sorlal bod The Divinity School shows
an attendance of fort -five young priests
In January. 1911, a new mineral well
was bored at Brambach-lm-Vogtland. la
Germany, whose waters were found to
be strongly radioactive, and a sanato
rium will be erected there, where the
adlum cure mav be taken.
Have You Got 1
The Law School numbers sixty students A Home Treatment Made ITp Of tig
historian general has succeeded In es- the wealthiest women In the United
eleven of whom are In the graduating
class. By far the largest number of
students is in the School of Sciences, for
which so far over flf t students have reg
istered Albert Hall., which accommodates fifty
students, is also filled, and it is evident
that a new residence hall will be badly
needed In the next year The dining
room of Albert Hall, which can accom
modate about 200, Is taxed to its full
Rev. Dr. Hyvernat, who has been ab
sent in Egypt on a year's leave of ab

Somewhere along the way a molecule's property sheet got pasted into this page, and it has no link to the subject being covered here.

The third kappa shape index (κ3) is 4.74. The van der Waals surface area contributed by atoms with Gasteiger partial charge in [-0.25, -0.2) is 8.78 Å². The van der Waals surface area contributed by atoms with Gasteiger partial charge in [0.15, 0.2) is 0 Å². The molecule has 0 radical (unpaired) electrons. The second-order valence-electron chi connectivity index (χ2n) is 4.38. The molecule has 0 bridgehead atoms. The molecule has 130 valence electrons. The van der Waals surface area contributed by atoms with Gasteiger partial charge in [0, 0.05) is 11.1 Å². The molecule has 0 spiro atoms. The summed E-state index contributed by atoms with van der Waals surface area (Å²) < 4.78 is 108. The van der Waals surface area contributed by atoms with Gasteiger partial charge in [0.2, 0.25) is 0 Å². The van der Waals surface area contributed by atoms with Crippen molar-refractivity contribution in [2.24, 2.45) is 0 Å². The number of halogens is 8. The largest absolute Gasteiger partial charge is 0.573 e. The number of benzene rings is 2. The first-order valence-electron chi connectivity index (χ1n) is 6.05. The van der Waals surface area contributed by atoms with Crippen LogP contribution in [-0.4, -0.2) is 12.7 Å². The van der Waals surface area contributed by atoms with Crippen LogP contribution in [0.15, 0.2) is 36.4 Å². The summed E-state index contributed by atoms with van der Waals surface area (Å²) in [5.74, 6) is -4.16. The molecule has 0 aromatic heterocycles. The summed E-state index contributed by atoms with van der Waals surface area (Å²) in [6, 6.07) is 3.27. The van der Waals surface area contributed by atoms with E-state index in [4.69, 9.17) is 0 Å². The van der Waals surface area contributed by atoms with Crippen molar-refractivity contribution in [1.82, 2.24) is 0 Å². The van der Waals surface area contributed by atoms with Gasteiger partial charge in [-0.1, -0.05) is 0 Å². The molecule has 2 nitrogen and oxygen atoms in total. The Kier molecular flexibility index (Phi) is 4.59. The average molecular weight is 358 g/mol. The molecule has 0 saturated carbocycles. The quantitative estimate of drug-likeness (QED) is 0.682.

sence, returns early in octooer. and lor
the near future will be busily engaged
on his catalogue of the Coptic manu
scripts recently purchased by Mr. J P
Rev. Dr Butln. of tire Marist Society,
comes from Jefferson College. New Or
leans, to act as assistant in Hebrew and
Svrlac to Dr. Hyvernat.
AUXILIARY RAISES $1,000.
District Committee of National Body
Contributes to Fund.
The District of Columbia auxiliary
committee to the Democratic National
Congressional Committee, at a meeting
at the Raleigh last" night, discussed the
progress of the campaign and raised H.000
toward the national fund.
A number of suggestions as to the most
effective manner to raise the necessary
money were discussed. William McK.
Clayton. vic chairman of the auxiliary
committee, presided at the meeting, which
was well attended.
Most Simple Remedies.
60.000 BOXES FEES.
Australia has established a training
school for boys who wish to become ex
pert farmers, but who lack he means
to obtain proper Instruction.
Deformity of the Bands In General
Chronlo Articular Rheumatism.
For Rheumatism. Gout, Lumbago, Sci
atica, Pain 'n the Back, or any other
form of uric acid in the blood, a compound
cf Stillingla, Iodide of Potassium. Poke
Root, Gualac Re&ln and Sarsaparilia has
been found wonderfully effective. Cases
gredlents can be obtained In proper pro-
Jortlon. combined In tablet form from
ohn A. Smith, CSO Smith Bids.. Mil
waukee. W Is., the preparation being
known as Gloria Tonic and SO.000 boxes
are offered free to introduce It. Any
sufferer who will write Mr. Smith will
receive a box of these tablets fraa for
A. jy -Q&i'rK eJirt j? . -